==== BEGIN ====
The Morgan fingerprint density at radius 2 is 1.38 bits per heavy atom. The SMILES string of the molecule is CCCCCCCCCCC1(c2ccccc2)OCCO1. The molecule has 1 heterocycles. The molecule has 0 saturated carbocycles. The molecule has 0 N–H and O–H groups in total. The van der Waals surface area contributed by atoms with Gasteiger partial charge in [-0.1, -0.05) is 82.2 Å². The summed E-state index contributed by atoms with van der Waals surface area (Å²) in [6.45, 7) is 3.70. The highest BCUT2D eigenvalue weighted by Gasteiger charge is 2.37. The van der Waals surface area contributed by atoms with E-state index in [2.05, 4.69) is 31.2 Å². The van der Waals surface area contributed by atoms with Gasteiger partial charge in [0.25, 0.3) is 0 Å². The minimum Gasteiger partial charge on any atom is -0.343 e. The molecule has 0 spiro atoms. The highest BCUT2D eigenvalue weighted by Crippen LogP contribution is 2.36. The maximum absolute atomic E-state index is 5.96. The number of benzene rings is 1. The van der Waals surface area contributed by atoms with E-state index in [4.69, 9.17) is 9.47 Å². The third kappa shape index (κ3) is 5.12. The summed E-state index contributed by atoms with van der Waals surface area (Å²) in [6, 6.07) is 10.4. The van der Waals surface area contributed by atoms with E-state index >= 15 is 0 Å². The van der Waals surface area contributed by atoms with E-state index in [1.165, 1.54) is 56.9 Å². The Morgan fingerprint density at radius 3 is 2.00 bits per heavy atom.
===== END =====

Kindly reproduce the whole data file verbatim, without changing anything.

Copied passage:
The Morgan fingerprint density at radius 2 is 1.38 bits per heavy atom. The SMILES string of the molecule is CCCCCCCCCCC1(c2ccccc2)OCCO1. The molecule has 1 heterocycles. The molecule has 0 saturated carbocycles. The molecule has 0 N–H and O–H groups in total. The van der Waals surface area contributed by atoms with Gasteiger partial charge in [-0.1, -0.05) is 82.2 Å². The summed E-state index contributed by atoms with van der Waals surface area (Å²) in [6.45, 7) is 3.70. The highest BCUT2D eigenvalue weighted by Gasteiger charge is 2.37. The van der Waals surface area contributed by atoms with E-state index in [2.05, 4.69) is 31.2 Å². The van der Waals surface area contributed by atoms with Gasteiger partial charge in [0.25, 0.3) is 0 Å². The minimum Gasteiger partial charge on any atom is -0.343 e. The molecule has 0 spiro atoms. The highest BCUT2D eigenvalue weighted by Crippen LogP contribution is 2.36. The maximum absolute atomic E-state index is 5.96. The number of benzene rings is 1. The van der Waals surface area contributed by atoms with E-state index in [4.69, 9.17) is 9.47 Å². The third kappa shape index (κ3) is 5.12. The summed E-state index contributed by atoms with van der Waals surface area (Å²) in [6, 6.07) is 10.4. The van der Waals surface area contributed by atoms with E-state index >= 15 is 0 Å². The van der Waals surface area contributed by atoms with E-state index in [1.165, 1.54) is 56.9 Å². The Morgan fingerprint density at radius 3 is 2.00 bits per heavy atom.